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the role of the actor

If you were cast in an ACTING role in this semester's Advanced Acting show, you are responsible for participating in class rehearsals as well as growing as an actor/performer/communicator during the rehearsal and performance process.


If cast, you are ALSO responsible for INDEPENDENTLY learning about the role of an actor as outlined below. 


Please be sure you have your Acting/Design Binder (to collect/document your learning) and your  Process Journal (to reflect on your process/journey).

learning about THE ROLE OF AN ACTOR



Read:  How to Read a Play

Journal Entry:  Approaches to Script & Character

1. Take brief notes on each of the approaches to script/character that are shared on this webpage.

2. List 2-3 approaches to script/character that you think could be helpful to YOU and the script that Adv. Acting is seeking to produce.  Explain why.

Video:  Scoring a Scene - A Review from Acting

Journal Entry:  Scoring a Scene (Wants, Verbs, Blocking)

(Take notes on what actors/directors do when they "score" a scene.  Note: You will NOT have to score your entire script, but this video is a good refresher of the skills and terms you learned in Acting about script analysis.)

Video:  Playing the Action - NY Acting Coach, Suzanne Shepherd (7:20)

Journal Entry:  Playing the Action

Write down what you learned that you think could help YOU with playing YOUR action.

Video: What Every Actor Should Know (5:20)

Journal Entry:  History of Acting

1. Take organized notes on the history of acting. Pause as needed, so your notes are accurate and reflective. (Be sure to jot down each era/individual described and bullet points on what characterized each or what made each influential.)

2.  Who should actors refer to?

3. Actors should study both how people talk AND...?

Read:  Acting Techniques / 5 Acting Techniques Every Actor Should Know

Journal Entry:  Famous Acting Techniques

1. Take organized notes on the most famous acting techniques and the founders of those techniques.  (Be sure to jot down the acting coaches' names and bullet points underneath each with notes about the characteristics of their techniques.  Include the following coaches in this order: Konstantin Stanislavsky, Lee Strasberg, Stella Adler, Sanford Meisner, Uta Hagen.)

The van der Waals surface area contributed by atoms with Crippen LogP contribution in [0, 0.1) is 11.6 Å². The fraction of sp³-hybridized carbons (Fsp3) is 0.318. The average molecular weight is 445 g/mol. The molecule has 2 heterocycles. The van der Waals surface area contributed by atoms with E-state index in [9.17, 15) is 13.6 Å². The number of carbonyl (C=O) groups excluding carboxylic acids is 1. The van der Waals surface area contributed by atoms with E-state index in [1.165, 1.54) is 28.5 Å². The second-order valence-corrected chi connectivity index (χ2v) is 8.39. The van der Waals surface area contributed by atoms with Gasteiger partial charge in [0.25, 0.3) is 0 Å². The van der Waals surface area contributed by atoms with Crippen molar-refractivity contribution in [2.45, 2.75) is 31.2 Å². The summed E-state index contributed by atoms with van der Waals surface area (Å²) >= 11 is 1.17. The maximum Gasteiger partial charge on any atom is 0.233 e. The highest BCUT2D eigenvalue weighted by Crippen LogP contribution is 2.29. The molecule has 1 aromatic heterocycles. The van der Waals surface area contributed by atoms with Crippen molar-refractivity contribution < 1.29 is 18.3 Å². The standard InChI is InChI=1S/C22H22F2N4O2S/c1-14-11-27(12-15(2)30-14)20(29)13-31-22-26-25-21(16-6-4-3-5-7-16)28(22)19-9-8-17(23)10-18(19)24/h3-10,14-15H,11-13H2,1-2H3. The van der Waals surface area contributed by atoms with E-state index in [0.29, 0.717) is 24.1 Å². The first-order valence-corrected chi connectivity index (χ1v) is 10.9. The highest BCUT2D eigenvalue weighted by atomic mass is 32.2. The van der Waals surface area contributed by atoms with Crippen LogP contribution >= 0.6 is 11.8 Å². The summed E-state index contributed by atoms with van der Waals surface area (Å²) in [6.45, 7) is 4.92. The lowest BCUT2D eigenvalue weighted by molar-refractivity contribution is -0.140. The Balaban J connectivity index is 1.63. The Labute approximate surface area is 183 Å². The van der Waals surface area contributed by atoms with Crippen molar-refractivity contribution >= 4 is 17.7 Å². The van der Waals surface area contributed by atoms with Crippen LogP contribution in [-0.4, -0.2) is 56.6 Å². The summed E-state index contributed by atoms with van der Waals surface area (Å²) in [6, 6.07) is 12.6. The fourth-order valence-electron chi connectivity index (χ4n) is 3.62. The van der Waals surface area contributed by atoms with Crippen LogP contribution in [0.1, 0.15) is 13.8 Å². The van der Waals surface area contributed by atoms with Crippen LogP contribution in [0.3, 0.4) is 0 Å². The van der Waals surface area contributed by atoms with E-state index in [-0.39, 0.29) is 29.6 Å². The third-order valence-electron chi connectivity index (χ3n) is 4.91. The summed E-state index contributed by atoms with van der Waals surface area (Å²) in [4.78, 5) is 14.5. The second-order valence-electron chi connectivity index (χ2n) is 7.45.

Video:  Don Cheadle Explains Where the Real Work Happens for an Actor (4:02)

Video:  Alan Tudyk Reveals the Key to Authentic Acting (2:37)

Video:  Neil Patrick Shares the Best Advice He's Ever Received (3:01)

Video: Willem Dafoe to Young Actors: Strip the Baggage, Embrace the Unknown (2:35)

Video: Matt Damon Talks About What it Takes to Succeed as an Actor (3:25)

Journal Entry:  Being an Actor

1. What truths/advice did you learn/appreciate from these videos?

2.  Consider the meaning both in the text and subtext for YOUR character.  Consider what your character WANTS in each moment of your action.  (No need for written response right now, but you will be asked these questions in rehearsal.)

Video:  The Four Muscles of Acting | Harry Mastrogeorge (4:22)

Journal Entry:  Muscles & Cancer of Acting

1. What are the 4 muscles of acting that you will need to work on?

2. What are the 2 cancers of acting that can limit you?3. Acting naturally under unnatural conditions:  Write this phrase in your journal and put stars all around it.  (Another way to say this is "Living truthfully in imaginary circumstances".  If you prefer that phrase, you can write that one instead.)

Video: Working in Theatre:  Swings, Standbys, Understudies (16:57)

Journal Entry:  Acting Roles

  1. What is an understudy?

  2. What is a standby?

  3. What tends to "remember" when your mind does not?  What does this tell you about HOW to rehearse lines & blocking?

  4. What is a "track"?

  5. What is a "swing"?

  6. What do YOU see as the benefits and setbacks of filling in for others' roles or double-casting?

  7. Write down the actor's advice about skill-set/temperament needed for actors (found at 16:00).

  8. What are some "big ideas" you learned about the discipline of an actor from watching this video that can help YOU better prepare for, and remain disciplined during, our show?

Video:  Jake Gyllenhaal Reveals How He Uses Backstory to Prep for Roles (2:55) *warning: some language - watch up to 2:25)*

Journal Entry:  Character Backstory

1.  With whom "should" an actor create her/his backstory?

2. What research did Gyllenhaal do to help arrive at his backstory?

3. How can changing your body change your mind in acting? 

4. What research could YOU do to contribute to your character's backstory?